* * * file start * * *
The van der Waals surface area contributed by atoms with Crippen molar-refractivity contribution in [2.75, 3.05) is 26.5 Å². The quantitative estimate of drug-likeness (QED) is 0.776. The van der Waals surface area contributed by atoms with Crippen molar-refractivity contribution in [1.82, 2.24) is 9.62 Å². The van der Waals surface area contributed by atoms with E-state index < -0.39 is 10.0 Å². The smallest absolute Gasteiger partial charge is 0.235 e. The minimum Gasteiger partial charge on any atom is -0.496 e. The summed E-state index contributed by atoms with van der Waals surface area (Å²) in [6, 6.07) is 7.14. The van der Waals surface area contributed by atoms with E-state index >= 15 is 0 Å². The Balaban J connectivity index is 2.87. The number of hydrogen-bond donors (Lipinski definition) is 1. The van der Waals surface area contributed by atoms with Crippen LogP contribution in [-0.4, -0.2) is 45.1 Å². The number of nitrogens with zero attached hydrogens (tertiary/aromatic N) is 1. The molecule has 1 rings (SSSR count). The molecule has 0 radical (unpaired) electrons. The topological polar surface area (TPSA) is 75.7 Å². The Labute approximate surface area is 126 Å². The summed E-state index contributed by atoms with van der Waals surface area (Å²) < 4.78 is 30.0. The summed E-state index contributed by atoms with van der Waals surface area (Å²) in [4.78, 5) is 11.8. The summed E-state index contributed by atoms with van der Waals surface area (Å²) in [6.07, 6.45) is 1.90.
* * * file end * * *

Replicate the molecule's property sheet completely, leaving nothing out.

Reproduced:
The van der Waals surface area contributed by atoms with Crippen molar-refractivity contribution in [2.75, 3.05) is 26.5 Å². The quantitative estimate of drug-likeness (QED) is 0.776. The van der Waals surface area contributed by atoms with Crippen molar-refractivity contribution in [1.82, 2.24) is 9.62 Å². The van der Waals surface area contributed by atoms with E-state index < -0.39 is 10.0 Å². The smallest absolute Gasteiger partial charge is 0.235 e. The minimum Gasteiger partial charge on any atom is -0.496 e. The summed E-state index contributed by atoms with van der Waals surface area (Å²) in [6, 6.07) is 7.14. The van der Waals surface area contributed by atoms with E-state index >= 15 is 0 Å². The Balaban J connectivity index is 2.87. The number of hydrogen-bond donors (Lipinski definition) is 1. The van der Waals surface area contributed by atoms with Crippen LogP contribution in [-0.4, -0.2) is 45.1 Å². The number of nitrogens with zero attached hydrogens (tertiary/aromatic N) is 1. The molecule has 1 rings (SSSR count). The molecule has 0 radical (unpaired) electrons. The topological polar surface area (TPSA) is 75.7 Å². The Labute approximate surface area is 126 Å². The summed E-state index contributed by atoms with van der Waals surface area (Å²) < 4.78 is 30.0. The summed E-state index contributed by atoms with van der Waals surface area (Å²) in [4.78, 5) is 11.8. The summed E-state index contributed by atoms with van der Waals surface area (Å²) in [6.07, 6.45) is 1.90.